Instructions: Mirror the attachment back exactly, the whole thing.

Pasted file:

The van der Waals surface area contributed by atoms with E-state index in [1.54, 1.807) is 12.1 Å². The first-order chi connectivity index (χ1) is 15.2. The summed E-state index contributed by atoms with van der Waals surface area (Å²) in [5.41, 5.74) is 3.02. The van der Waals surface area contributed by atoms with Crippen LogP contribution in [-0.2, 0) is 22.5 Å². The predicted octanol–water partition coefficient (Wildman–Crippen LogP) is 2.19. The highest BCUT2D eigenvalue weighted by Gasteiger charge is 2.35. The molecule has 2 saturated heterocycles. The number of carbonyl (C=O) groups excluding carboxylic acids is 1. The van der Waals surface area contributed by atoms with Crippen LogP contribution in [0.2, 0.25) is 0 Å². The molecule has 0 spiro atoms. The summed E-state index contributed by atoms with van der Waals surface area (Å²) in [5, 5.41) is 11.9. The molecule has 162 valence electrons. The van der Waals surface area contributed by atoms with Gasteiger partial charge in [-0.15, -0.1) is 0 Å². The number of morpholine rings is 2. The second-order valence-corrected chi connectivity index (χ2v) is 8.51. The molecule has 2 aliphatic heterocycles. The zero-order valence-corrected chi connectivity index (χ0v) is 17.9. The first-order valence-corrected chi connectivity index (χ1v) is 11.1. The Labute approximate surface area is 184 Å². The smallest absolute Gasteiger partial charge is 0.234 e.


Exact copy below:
The van der Waals surface area contributed by atoms with E-state index in [1.54, 1.807) is 12.1 Å². The first-order chi connectivity index (χ1) is 15.2. The summed E-state index contributed by atoms with van der Waals surface area (Å²) in [5.41, 5.74) is 3.02. The van der Waals surface area contributed by atoms with Crippen LogP contribution in [-0.2, 0) is 22.5 Å². The predicted octanol–water partition coefficient (Wildman–Crippen LogP) is 2.19. The highest BCUT2D eigenvalue weighted by Gasteiger charge is 2.35. The molecule has 2 saturated heterocycles. The number of carbonyl (C=O) groups excluding carboxylic acids is 1. The van der Waals surface area contributed by atoms with Crippen LogP contribution in [0.2, 0.25) is 0 Å². The molecule has 0 spiro atoms. The summed E-state index contributed by atoms with van der Waals surface area (Å²) in [5, 5.41) is 11.9. The molecule has 162 valence electrons. The van der Waals surface area contributed by atoms with Gasteiger partial charge in [-0.15, -0.1) is 0 Å². The number of morpholine rings is 2. The second-order valence-corrected chi connectivity index (χ2v) is 8.51. The molecule has 2 aliphatic heterocycles. The zero-order valence-corrected chi connectivity index (χ0v) is 17.9. The first-order valence-corrected chi connectivity index (χ1v) is 11.1. The Labute approximate surface area is 184 Å². The smallest absolute Gasteiger partial charge is 0.234 e.